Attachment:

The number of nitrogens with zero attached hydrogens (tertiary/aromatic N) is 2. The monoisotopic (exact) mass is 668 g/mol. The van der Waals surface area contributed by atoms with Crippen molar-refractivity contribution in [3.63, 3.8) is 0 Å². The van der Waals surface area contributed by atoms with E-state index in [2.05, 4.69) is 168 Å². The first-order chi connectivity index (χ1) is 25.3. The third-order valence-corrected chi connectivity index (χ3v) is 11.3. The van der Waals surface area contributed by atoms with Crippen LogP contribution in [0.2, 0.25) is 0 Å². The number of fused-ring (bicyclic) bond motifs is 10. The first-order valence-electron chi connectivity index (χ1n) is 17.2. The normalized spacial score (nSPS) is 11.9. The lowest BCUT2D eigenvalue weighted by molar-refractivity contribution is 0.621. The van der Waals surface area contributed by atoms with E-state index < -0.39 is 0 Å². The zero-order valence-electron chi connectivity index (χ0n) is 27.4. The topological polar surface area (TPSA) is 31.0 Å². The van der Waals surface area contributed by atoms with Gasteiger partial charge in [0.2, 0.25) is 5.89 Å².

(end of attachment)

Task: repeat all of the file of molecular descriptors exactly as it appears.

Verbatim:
The number of nitrogens with zero attached hydrogens (tertiary/aromatic N) is 2. The monoisotopic (exact) mass is 668 g/mol. The van der Waals surface area contributed by atoms with Crippen molar-refractivity contribution in [3.63, 3.8) is 0 Å². The van der Waals surface area contributed by atoms with E-state index in [2.05, 4.69) is 168 Å². The first-order chi connectivity index (χ1) is 25.3. The third-order valence-corrected chi connectivity index (χ3v) is 11.3. The van der Waals surface area contributed by atoms with Crippen LogP contribution in [0.2, 0.25) is 0 Å². The number of fused-ring (bicyclic) bond motifs is 10. The first-order valence-electron chi connectivity index (χ1n) is 17.2. The normalized spacial score (nSPS) is 11.9. The lowest BCUT2D eigenvalue weighted by molar-refractivity contribution is 0.621. The van der Waals surface area contributed by atoms with E-state index < -0.39 is 0 Å². The zero-order valence-electron chi connectivity index (χ0n) is 27.4. The topological polar surface area (TPSA) is 31.0 Å². The van der Waals surface area contributed by atoms with Gasteiger partial charge in [0.2, 0.25) is 5.89 Å².